A negative image of the “new super minister” increased in later weeks when he announced severe cuts for the arm’s length bodies, Slovenian Film Centre and Slovenian Book Agency and discontinuation of the Centre for Contemporary Dance Arts (the institution which was established only in 2011 after long years of negotiations). Minister Žiga Turk became the subject of a second wave of attacks following the announcement of severe austerity cuts in the national cultural budget for 2013, which diminished by 14% (the programmes part). When the new left wing coalition took power after the political crisis in 2013 it re-established the Ministry of Culture as a separate ministry.
Finally, in 2014 a new, left-central oriented government was elected under the leadership of Dr. Miro Cerar. The new Minister of Culture, Julijana Bizjak Mlakar, a mathematician, politician and health care expert and activist, had no previous experience or competency in the field of culture. A strong debate followed her election with many cultural intellectuals strongly objecting to her election. Interestingly, several of the heaviest critics became part of the new team of the Ministry, while the real effects and efficiency of the new crew of remains to be seen.
The absence of a sectorial Strategy for Cultural Heritage Protection
According to the Institute for Protection of Cultural Heritage of Slovenia the implementation of the activity of heritage protection is being troubled mostly by the absence of a Strategy of Heritage Protection. This strategy would have to set the objectives, directions and measures of holistic maintenance of heritage, being the subject of public benefit, on the basis of assessments of heritage endangerment and opportunities for its development. The holistic protection of heritage which is not yet being pursued adequately should be realised in developmental planning and measures of the state, regions and municipalities, so to include heritage in the process of sustainable development while respecting its specific nature and social importance.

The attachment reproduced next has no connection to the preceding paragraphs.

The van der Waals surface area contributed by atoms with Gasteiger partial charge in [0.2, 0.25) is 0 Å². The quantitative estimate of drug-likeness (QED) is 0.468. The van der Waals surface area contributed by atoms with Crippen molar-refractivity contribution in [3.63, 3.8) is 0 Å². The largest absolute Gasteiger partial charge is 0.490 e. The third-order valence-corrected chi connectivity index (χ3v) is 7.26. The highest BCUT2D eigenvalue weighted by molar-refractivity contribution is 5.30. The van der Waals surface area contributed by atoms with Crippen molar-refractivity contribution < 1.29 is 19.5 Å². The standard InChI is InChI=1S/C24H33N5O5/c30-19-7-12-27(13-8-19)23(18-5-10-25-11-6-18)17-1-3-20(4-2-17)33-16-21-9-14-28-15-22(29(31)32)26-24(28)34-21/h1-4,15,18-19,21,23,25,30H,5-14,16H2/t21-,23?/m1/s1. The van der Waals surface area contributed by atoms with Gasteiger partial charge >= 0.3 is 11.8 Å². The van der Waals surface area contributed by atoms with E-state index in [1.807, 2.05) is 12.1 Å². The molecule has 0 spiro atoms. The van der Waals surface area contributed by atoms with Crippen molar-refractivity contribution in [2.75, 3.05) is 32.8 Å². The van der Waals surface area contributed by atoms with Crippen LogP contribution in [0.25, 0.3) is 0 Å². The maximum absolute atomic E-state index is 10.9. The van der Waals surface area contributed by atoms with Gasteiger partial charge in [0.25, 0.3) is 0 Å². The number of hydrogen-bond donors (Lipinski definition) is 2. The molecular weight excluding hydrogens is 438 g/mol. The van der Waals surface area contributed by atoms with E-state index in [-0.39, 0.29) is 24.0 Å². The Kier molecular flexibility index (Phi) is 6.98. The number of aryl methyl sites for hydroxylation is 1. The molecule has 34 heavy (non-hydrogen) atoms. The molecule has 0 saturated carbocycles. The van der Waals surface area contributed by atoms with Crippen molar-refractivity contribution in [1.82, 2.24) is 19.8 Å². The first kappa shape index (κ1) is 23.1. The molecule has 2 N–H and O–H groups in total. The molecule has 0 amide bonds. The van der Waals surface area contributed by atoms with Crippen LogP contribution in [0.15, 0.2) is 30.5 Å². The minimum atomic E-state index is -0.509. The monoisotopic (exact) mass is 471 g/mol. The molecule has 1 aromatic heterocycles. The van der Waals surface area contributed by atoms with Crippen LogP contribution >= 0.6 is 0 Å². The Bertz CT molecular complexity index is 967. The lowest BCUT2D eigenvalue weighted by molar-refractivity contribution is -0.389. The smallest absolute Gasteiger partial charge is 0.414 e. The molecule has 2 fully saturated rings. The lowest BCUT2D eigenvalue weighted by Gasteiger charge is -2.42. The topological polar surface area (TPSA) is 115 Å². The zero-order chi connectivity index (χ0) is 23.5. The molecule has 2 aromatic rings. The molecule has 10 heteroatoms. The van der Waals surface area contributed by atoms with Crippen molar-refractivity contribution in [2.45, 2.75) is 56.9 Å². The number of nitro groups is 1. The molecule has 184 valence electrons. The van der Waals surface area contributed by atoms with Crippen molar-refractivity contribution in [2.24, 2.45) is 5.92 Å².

Several voices call attention to the weak awareness of some actors about their roles towards protection of cultural heritage, the absence of heritage on the level of the state which would advocate for the public interest of heritage protection and not least the disconnection and sporadic character of civil initiatives and interested public who would be an equal partner to protection institutions especially in valorisation, interpretation and planning of protection interventions.
The Strategy should be prepared by the Ministry of Culture in cooperation with sectors whose tasks reach into the field of heritage protection. Such a strategy would be a foundation for preparation of documents of developmental planning and determination of policies in the field of culture, and include spatial regulation, protection of the environment, protection from natural and other disasters, buildings, the economy, tourism, research and the information society, education, training and lifelong learning. Besides the insufficiently established preventive protection of heritage and lack of awareness of society that the activity of heritage protection is also an activity of the economy, the Institute for Protection of Cultural Heritage of Slovenia also establishes the inappropriate channelling of EU resources into cultural monuments in the Republic of Slovenia. Although the adoption of such a strategy is in accordance with the Cultural Heritage Protection Act it is still uncertain if the first such document that would outline long-term and midterm priorities of protection service activities is going to be prepared.